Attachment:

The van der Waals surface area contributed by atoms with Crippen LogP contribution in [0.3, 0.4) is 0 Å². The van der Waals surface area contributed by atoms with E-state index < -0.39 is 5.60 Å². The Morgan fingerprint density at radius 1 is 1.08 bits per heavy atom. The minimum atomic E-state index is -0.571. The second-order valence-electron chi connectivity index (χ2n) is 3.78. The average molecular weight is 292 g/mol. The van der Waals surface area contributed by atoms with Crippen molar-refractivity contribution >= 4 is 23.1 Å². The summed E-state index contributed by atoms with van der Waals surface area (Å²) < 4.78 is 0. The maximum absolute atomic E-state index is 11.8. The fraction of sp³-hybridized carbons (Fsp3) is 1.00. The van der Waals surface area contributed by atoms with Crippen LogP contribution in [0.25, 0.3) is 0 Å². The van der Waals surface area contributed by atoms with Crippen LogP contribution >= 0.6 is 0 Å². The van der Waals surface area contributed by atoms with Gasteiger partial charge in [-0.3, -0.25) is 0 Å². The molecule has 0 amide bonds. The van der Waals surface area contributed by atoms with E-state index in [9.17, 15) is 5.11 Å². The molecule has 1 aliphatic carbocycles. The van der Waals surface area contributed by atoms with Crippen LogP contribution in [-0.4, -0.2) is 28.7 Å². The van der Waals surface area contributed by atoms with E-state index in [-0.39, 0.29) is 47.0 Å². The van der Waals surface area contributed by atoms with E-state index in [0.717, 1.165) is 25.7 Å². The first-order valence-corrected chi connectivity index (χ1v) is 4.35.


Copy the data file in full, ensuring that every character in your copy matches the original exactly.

The van der Waals surface area contributed by atoms with Crippen LogP contribution in [0.3, 0.4) is 0 Å². The van der Waals surface area contributed by atoms with E-state index < -0.39 is 5.60 Å². The Morgan fingerprint density at radius 1 is 1.08 bits per heavy atom. The minimum atomic E-state index is -0.571. The second-order valence-electron chi connectivity index (χ2n) is 3.78. The average molecular weight is 292 g/mol. The van der Waals surface area contributed by atoms with Crippen molar-refractivity contribution >= 4 is 23.1 Å². The summed E-state index contributed by atoms with van der Waals surface area (Å²) < 4.78 is 0. The maximum absolute atomic E-state index is 11.8. The fraction of sp³-hybridized carbons (Fsp3) is 1.00. The van der Waals surface area contributed by atoms with Crippen LogP contribution in [0.25, 0.3) is 0 Å². The van der Waals surface area contributed by atoms with Crippen LogP contribution >= 0.6 is 0 Å². The van der Waals surface area contributed by atoms with Gasteiger partial charge in [-0.3, -0.25) is 0 Å². The molecule has 0 amide bonds. The van der Waals surface area contributed by atoms with E-state index in [9.17, 15) is 5.11 Å². The molecule has 1 aliphatic carbocycles. The van der Waals surface area contributed by atoms with Crippen LogP contribution in [-0.4, -0.2) is 28.7 Å². The van der Waals surface area contributed by atoms with E-state index in [-0.39, 0.29) is 47.0 Å². The van der Waals surface area contributed by atoms with E-state index in [0.717, 1.165) is 25.7 Å². The first-order valence-corrected chi connectivity index (χ1v) is 4.35.